Monday, April 11, 2011

Did Obama Give the Wrong Statement on Friday?

Trick question time.

As it turns out, the initial polling on the spending deal favored Barack Obama and the Democrats. It's one poll, and wording can matter a lot in these things, but suppose that it holds up. Suppose further that one of the main reasons that Obama is polling well on this is because of his conciliatory remarks on Friday night after the deal was struck, remarks which mostly infuriated liberals because Obama accepted the idea that government should cut spending during hard times. Here's the trick question: if all that is true (and again, I'm not saying it is; I don't know), then should liberals accept that it's necessary for Democratic politicians to sometimes say things they don't like in order for Democrats to actually win elections sometimes?

Why is it a trick question? Because even if you accept the premise (people approve of Obama's handling of the showdown because of the tone of his comments), the implications are all phony.

On the one hand, it's highly unlikely that the immediate fallout from this deal will have any effect at all on public opinion down the road. Had there been a shutdown, sure, it's possible (although see John Sides), but for a nonevent such as avoiding a shutdown that no one (in the general public) was worried about? No way.

On the other hand, far too much is made of the immediate importance of presidential rhetoric. Republicans are going to do what they're going to do on the debt ceiling and the FY 2012 budget regardless of what Barack Obama said Friday night. Public opinion to "government spending" in the abstract isn't going to change. Ezra Klein says that "By celebrating spending cuts, [Obama and Harry Reid have] opened the door to further austerity measures." I disagree! That door is open because a party preaching austerity won a major landslide in November.

Obama and the Democrats are perfectly able to say yea or nay to the next austerity measures that show up regardless of what they said Friday night. They're even perfectly able to reverse themselves and argue that austerity is a bad thing after all -- or, more likely that we've now had enough austerity, or that this is the wrong kind, or whatever (after all, John Boehner isn't going to surrender his new position on the debt ceiling just because he said something different last year). But there's nothing at all the Democrats can say that will stop Republicans from advocating large cuts in government spending. That door is not closing.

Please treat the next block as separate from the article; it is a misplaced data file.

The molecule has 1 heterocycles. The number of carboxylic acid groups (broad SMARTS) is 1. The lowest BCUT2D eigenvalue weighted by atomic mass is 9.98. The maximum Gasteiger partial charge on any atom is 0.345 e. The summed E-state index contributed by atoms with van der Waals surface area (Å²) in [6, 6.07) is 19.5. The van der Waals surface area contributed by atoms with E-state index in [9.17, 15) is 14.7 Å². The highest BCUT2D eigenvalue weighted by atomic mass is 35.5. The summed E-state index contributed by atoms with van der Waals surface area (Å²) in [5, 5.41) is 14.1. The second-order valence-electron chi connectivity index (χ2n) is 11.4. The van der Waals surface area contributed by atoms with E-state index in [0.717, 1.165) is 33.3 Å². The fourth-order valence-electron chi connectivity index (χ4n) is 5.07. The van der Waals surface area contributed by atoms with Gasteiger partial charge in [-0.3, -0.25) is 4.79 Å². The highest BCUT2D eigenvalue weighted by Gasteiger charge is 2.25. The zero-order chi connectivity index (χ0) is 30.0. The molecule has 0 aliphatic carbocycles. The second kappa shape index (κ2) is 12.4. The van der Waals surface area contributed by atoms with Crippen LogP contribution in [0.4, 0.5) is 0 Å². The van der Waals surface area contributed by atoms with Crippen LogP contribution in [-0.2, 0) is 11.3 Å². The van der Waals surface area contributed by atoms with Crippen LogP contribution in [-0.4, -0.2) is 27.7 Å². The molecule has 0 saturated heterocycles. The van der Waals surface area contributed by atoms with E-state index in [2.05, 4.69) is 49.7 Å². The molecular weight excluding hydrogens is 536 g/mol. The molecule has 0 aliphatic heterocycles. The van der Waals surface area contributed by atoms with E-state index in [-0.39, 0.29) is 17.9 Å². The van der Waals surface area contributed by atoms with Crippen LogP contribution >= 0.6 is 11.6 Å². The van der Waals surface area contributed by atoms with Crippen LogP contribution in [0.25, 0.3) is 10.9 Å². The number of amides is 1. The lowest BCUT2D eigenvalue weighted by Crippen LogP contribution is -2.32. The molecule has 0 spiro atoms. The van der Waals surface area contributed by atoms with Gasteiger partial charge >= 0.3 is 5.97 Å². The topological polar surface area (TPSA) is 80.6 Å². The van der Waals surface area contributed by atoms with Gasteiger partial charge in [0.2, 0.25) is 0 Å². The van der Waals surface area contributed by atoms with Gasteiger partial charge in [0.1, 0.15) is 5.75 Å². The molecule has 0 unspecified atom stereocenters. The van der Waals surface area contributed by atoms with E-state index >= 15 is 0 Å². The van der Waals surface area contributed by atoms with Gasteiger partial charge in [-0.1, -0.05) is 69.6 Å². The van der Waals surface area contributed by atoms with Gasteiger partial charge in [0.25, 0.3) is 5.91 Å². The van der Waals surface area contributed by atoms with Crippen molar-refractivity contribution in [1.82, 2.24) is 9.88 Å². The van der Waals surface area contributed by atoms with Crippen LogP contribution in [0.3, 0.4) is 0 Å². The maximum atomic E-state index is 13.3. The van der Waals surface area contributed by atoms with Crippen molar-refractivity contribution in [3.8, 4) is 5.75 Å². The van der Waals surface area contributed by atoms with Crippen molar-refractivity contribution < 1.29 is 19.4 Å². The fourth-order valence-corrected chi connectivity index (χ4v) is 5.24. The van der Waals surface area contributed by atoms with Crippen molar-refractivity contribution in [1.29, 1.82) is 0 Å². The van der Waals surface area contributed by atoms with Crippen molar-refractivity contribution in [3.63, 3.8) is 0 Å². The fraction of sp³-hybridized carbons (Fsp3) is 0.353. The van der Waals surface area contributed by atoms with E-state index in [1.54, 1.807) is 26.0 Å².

So it's a trick question because it really doesn't matter very much how Barack Obama framed the spending deal on Friday night. Given that, I can understand an argument that Obama should have given a statement that would have made liberal bloggers happier...but I can also understand an argument that claiming victory and, with any luck, getting a short-term approval boost is worth doing. Either way, the stakes are just very low.


  1. I'm not sure the actual liberal critique is well captured in this "opening the door" metaphor. A better account of it is probably this Jonathan Chait post:

    It's not so much "opening the door" as pursuing a bad strategy that's going to continue to have bad consequences (or, as some on the left would charge, exactly the consequences Obama actually wants, since he's basically a DLC-style centrist). Or maybe you think this is another way of stating the same critique?

  2. May I also recommend:

    Key quotes:

    As quickly as possible, the president needs to find a pivot and a political and policy footing (actually, they're one and the same) from which he can go on the offensive. It's as simple as that. Otherwise his posture and role in the unfolding debate is rearguard and reactive, energizing his enemies and demoralizing his supporters.

    .....As long as the president just focuses on dollars, he loses. He also helps misinform the public about what's actually happening. He deprives his supporters and the public at large of any real understanding of what if anything he and congressional Republicans even disagree about other than their wanting to cut a ton of spending on various programs and his wanting to cut 2/3 a ton of spending on various programs.

    You'll know he's serious when he says he won't let Republicans abolish Medicare.

    Unless, of course, he will. Which would sure be weird.

    I think the liberal critique is that demoralizing your supporters and misinforming the public does not lead to good substantive outcomes. I also think it's a really remarkable thing about Obama that he's left someone like Josh Marshall not entirely certain, even at this late date, whether he'll defend Medicare against a plan to abolish it. Of what other national Democratic leader could that be said?

  3. Power of narrative again.

    Obama may be following the bush model. Successful re-elect, but manages to lose his base during the first term.

    Any thoughts on this:

  4. Also this:


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